Sudan currently stands in the third year of the transitional arrangement that hailed as a victory. However, the regime is now most vulnerable when the defiance is stronger than ever. Despite achieving respite through peace agreements with the rebels in Sudan, the proliferation of arms and artillery never abated. In reality, the armed attacks have spiraled over the past two years after a brief hiatus achieved by the peace accords. The conflict stems from the share of resources between different societal fractions around Darfur, Kordofan, and the Blue Nile. According to UN estimates, the surging violence has displaced more than 410,000 people across Sub-Saharan Africa in 2021. The expulsion is six times the rate of displacement recorded last year. According to the retreating UN peacekeeping mission, the authorities have all but failed to calm the rampant banditry and violence: partially manifested by the coup attempt that managed to breach the government’s order.

The regional instability is only half the story. Since the displacement of Bashir’s regime, Sudan has rarely witnessed stability, let alone surplus dividends to celebrate. Despite thawing relations with Israel and joining the IMF program, Sudan has felt little relief in return. The sharp price hikes and gripping unemployment which triggered the coup back in 2019 never receded: galloped instead. Currently, inflation runs rampant above 400%, while the Sudanese Pound has massively devalued under conditions dictated by the IMF. And despite bagging some success in negotiating International debt relief, the Hamdok regime has struggled to invite foreign investment and create jobs: majorly due to endemic conflicts that still run skin-deep in the fabric of the Sudanese society.

While the coup attempt failed, it is still not a sigh of relief for the fragile government. The deep-rooted analysis of the coup attempt reveals a stark reality: the military factions – at least some – are no longer sated in being equal-footed with a civilian regime. Moreover, the perpetrators tried to leverage the widening disquiet within the country by blocking roads and attempting to sabotage state-run media: hoping to gain public support. The population is indeed frustrated by the economic desperation; the failure of the coup attempt means that people have still not given up hope in a democratic government and a free-and-fair election. Nonetheless, it is not the first tranche of the army to rebel, and it certainly won’t be the last. The only way to salvage democracy is to stabilize Sudan’s economy and resolve inter-communal violence before leading the county towards elections. Otherwise, it is apparent that Bashir’s political apparatus is so deeply entrenched in Sudan’s ruling network that even if the transitional government survives multiple coups, an elected government would ultimately wither.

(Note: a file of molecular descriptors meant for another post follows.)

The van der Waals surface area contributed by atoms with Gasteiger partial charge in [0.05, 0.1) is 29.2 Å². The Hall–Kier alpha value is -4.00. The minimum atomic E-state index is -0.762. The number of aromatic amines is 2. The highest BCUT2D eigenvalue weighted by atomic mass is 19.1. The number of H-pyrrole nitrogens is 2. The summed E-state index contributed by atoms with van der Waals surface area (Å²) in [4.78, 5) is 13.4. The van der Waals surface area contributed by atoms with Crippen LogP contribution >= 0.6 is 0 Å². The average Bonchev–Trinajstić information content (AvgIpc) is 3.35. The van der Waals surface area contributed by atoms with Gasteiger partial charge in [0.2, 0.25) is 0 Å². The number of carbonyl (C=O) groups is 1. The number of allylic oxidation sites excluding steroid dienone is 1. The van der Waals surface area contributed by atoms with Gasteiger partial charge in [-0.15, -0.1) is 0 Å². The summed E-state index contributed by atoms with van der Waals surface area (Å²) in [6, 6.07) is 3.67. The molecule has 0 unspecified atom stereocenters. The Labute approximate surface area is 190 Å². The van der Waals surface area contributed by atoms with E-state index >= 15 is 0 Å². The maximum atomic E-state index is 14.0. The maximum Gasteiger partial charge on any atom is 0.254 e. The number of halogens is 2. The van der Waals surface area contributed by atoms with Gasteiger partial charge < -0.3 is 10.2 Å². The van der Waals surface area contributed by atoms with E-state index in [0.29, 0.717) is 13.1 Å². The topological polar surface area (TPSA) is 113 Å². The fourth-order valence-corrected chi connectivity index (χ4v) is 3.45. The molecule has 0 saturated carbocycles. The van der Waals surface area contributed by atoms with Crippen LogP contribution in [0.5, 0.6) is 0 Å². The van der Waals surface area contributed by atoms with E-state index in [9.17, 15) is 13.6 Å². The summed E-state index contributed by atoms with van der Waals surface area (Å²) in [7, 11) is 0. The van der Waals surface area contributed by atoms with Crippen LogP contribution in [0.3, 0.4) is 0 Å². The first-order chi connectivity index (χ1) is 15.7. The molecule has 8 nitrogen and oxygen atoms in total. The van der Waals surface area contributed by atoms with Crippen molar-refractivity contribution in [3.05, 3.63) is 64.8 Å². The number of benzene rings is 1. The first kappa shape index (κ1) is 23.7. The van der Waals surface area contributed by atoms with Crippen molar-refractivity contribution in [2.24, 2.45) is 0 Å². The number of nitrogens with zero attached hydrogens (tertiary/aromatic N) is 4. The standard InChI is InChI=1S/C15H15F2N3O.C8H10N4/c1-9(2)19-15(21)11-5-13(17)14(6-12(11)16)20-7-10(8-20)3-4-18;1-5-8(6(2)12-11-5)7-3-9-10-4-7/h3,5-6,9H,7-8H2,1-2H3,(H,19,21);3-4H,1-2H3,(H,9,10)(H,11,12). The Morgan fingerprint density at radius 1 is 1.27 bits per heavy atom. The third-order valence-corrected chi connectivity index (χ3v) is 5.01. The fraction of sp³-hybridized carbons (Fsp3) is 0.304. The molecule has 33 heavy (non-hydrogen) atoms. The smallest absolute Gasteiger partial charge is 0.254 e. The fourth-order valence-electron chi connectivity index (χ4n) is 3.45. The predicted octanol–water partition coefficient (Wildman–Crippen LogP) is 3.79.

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Money seized from Equatorial Guinea VP Goes into Vaccine

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As a classic precedence, the Justice Department of the United States has decided that $26.6m (£20m) seized from Equatorial Guinea’s Vice-President Teodorin Nguema Obiang Mangue be used on purchasing COVID-19 vaccines and other essential medical programmes in Equitorial Guinea, located on the west coast of central Africa.

“Wherever possible, kleptocrats will not be allowed to retain the benefits of corruption,” an official said in a statement, and reported by British Broadcasting Corporation.

Obiang was forced to sell a mansion in Malibu, California, a Ferrari and various Michael Jackson memorabilia as part of a settlement he reached with the US authorities in 2014 after being accused of corruption and money-laundering. He denied the charges.